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(1887) [MARC] Author: Viktor Rydberg Translator: Alfred Corning Clark With: Hans Anton Westesson Lindehn
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neous revelation, receive instruction and calling to be an
apostle, proclaim the Word of Christ, love His apostles,
and do not strive with me, who long was His compan-
This author it is, who published in wider circles the
story that Simon Magus came to Rome, strove with the
apostles, and undertook an ill-fated ascension. Although
none of imperial Rome’s chroniclers, otherwise so avid of
anecdotes and wonders, have said anything of Simon
Magus, his relation with Nero, or his miracles in Rome,
the story won much credence; and even Justin Martyr
seeks to prop it up, by the assurance that he himself,
during a visit to Rome, had seen on the Tiber island a
statue to the magician, with the inscription SimoJii Sancto,
(to Saint Simon.) A stronger proof that Simon INIagus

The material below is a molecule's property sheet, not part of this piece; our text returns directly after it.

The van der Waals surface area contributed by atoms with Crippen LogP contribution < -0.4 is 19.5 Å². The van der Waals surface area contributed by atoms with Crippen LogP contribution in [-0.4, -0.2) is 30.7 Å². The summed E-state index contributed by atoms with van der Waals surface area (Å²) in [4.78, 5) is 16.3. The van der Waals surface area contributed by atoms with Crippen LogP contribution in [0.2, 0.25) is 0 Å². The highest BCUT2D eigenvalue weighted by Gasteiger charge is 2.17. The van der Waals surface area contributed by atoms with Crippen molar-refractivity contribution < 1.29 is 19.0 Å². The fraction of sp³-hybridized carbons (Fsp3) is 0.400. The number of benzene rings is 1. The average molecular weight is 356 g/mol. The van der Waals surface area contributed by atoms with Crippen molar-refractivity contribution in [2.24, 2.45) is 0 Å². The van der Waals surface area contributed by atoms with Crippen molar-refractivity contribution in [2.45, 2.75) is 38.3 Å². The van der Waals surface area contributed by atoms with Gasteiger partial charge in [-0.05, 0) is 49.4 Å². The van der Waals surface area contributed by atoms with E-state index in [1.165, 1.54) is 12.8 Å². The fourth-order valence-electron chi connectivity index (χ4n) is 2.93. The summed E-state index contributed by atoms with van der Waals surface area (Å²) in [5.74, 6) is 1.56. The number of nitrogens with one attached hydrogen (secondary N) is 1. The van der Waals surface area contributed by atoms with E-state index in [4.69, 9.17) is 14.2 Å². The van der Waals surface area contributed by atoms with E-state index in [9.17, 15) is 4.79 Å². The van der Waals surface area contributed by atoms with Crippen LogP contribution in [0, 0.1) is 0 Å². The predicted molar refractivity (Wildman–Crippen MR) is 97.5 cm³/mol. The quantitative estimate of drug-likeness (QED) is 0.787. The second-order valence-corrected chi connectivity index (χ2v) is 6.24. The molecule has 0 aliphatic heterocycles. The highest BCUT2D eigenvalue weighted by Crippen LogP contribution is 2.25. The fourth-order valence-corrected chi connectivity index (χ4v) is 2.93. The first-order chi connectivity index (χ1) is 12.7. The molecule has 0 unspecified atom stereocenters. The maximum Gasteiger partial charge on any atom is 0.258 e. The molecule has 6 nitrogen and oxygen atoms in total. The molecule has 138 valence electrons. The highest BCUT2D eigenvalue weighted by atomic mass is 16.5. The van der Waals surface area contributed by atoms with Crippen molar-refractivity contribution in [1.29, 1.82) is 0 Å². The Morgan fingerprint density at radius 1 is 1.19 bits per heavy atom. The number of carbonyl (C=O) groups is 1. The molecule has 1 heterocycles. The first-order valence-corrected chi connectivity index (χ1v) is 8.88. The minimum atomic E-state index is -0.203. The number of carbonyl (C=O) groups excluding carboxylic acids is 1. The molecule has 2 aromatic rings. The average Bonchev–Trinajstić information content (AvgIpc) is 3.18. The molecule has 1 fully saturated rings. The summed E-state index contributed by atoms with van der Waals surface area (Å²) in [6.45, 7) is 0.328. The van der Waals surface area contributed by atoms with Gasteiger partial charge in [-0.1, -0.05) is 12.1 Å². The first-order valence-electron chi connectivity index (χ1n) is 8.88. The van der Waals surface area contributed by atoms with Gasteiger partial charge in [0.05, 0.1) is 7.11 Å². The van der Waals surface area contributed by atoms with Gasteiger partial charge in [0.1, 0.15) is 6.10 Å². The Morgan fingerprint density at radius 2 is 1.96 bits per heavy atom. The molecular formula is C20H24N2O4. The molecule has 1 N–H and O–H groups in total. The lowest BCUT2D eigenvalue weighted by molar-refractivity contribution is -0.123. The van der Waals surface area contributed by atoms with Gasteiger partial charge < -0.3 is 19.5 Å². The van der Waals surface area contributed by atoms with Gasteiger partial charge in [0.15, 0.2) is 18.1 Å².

had been in Rome, could hardly be brought forward.
But on the Tiber island, as we know, both in the days of
the republic and under the empire, stood a temple dedi-
cated to the Sabine god Semo Sancus ; and this had a
statue with the inscription SemoJii SaJico, to Semo San-
cus. It was this figure, the credible and truth-loving
Justin saw, and this inscription he, a stranger from the
East, had pardonably enough misunderstood.
Entirely without historic substance, however, these
stories probably are not. Especially may one or another
told of Paul, rest on actual memories, and it is certainly
not improbable that he suffered martyrdom in the man-
ner and on the spot given by the tradition. But in that
case, truth and fiction have so grown together, that the
whole resembles that chain which on solemn occasions is
shown in the church of 5. Pictro in vincoli, and of which
the following is narrated, at Rome. Bishop Julian in
Jerusalem presented the empress Eudoxia with this

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